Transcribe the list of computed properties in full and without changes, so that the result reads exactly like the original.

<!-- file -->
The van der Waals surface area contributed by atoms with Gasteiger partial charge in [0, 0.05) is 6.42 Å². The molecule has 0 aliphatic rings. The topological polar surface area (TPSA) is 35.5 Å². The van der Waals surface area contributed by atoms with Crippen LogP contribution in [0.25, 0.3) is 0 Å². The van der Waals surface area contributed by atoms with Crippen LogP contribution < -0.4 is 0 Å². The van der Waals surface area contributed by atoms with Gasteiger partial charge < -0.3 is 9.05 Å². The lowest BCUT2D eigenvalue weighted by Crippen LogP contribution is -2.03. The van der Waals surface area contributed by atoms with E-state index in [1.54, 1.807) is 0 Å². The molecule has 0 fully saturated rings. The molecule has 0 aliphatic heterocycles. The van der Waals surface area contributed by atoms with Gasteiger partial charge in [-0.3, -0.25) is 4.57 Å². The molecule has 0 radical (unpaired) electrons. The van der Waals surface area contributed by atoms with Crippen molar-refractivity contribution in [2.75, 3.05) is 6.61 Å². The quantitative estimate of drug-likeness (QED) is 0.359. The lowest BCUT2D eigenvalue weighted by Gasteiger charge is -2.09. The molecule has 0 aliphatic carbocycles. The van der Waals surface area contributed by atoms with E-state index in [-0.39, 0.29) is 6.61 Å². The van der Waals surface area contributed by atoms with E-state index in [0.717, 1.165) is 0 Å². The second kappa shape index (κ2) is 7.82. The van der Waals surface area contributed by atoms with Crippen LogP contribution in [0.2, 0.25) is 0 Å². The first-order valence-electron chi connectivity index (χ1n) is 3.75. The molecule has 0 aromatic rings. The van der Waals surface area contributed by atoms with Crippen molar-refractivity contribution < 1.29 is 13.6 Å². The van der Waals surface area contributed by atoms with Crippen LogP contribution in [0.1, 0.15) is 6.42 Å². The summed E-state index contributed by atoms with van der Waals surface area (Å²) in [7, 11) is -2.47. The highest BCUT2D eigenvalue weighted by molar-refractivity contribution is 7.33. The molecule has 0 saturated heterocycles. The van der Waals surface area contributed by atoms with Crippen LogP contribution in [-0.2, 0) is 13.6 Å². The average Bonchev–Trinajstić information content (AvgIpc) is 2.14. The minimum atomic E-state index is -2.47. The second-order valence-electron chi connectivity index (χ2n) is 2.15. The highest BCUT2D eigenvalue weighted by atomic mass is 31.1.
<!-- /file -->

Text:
The van der Waals surface area contributed by atoms with Gasteiger partial charge in [0, 0.05) is 6.42 Å². The molecule has 0 aliphatic rings. The topological polar surface area (TPSA) is 35.5 Å². The van der Waals surface area contributed by atoms with Crippen LogP contribution in [0.25, 0.3) is 0 Å². The van der Waals surface area contributed by atoms with Crippen LogP contribution < -0.4 is 0 Å². The van der Waals surface area contributed by atoms with Gasteiger partial charge < -0.3 is 9.05 Å². The lowest BCUT2D eigenvalue weighted by Crippen LogP contribution is -2.03. The van der Waals surface area contributed by atoms with E-state index in [1.54, 1.807) is 0 Å². The molecule has 0 fully saturated rings. The molecule has 0 aliphatic heterocycles. The van der Waals surface area contributed by atoms with Gasteiger partial charge in [-0.3, -0.25) is 4.57 Å². The molecule has 0 radical (unpaired) electrons. The van der Waals surface area contributed by atoms with Crippen molar-refractivity contribution in [2.75, 3.05) is 6.61 Å². The quantitative estimate of drug-likeness (QED) is 0.359. The lowest BCUT2D eigenvalue weighted by Gasteiger charge is -2.09. The molecule has 0 aliphatic carbocycles. The van der Waals surface area contributed by atoms with E-state index in [-0.39, 0.29) is 6.61 Å². The van der Waals surface area contributed by atoms with E-state index in [0.717, 1.165) is 0 Å². The second kappa shape index (κ2) is 7.82. The van der Waals surface area contributed by atoms with Crippen LogP contribution in [0.2, 0.25) is 0 Å². The first-order valence-electron chi connectivity index (χ1n) is 3.75. The molecule has 0 aromatic rings. The van der Waals surface area contributed by atoms with Crippen molar-refractivity contribution < 1.29 is 13.6 Å². The van der Waals surface area contributed by atoms with Crippen LogP contribution in [0.1, 0.15) is 6.42 Å². The summed E-state index contributed by atoms with van der Waals surface area (Å²) in [7, 11) is -2.47. The highest BCUT2D eigenvalue weighted by molar-refractivity contribution is 7.33. The molecule has 0 saturated heterocycles. The van der Waals surface area contributed by atoms with Crippen LogP contribution in [-0.2, 0) is 13.6 Å². The average Bonchev–Trinajstić information content (AvgIpc) is 2.14. The minimum atomic E-state index is -2.47. The second-order valence-electron chi connectivity index (χ2n) is 2.15. The highest BCUT2D eigenvalue weighted by atomic mass is 31.1.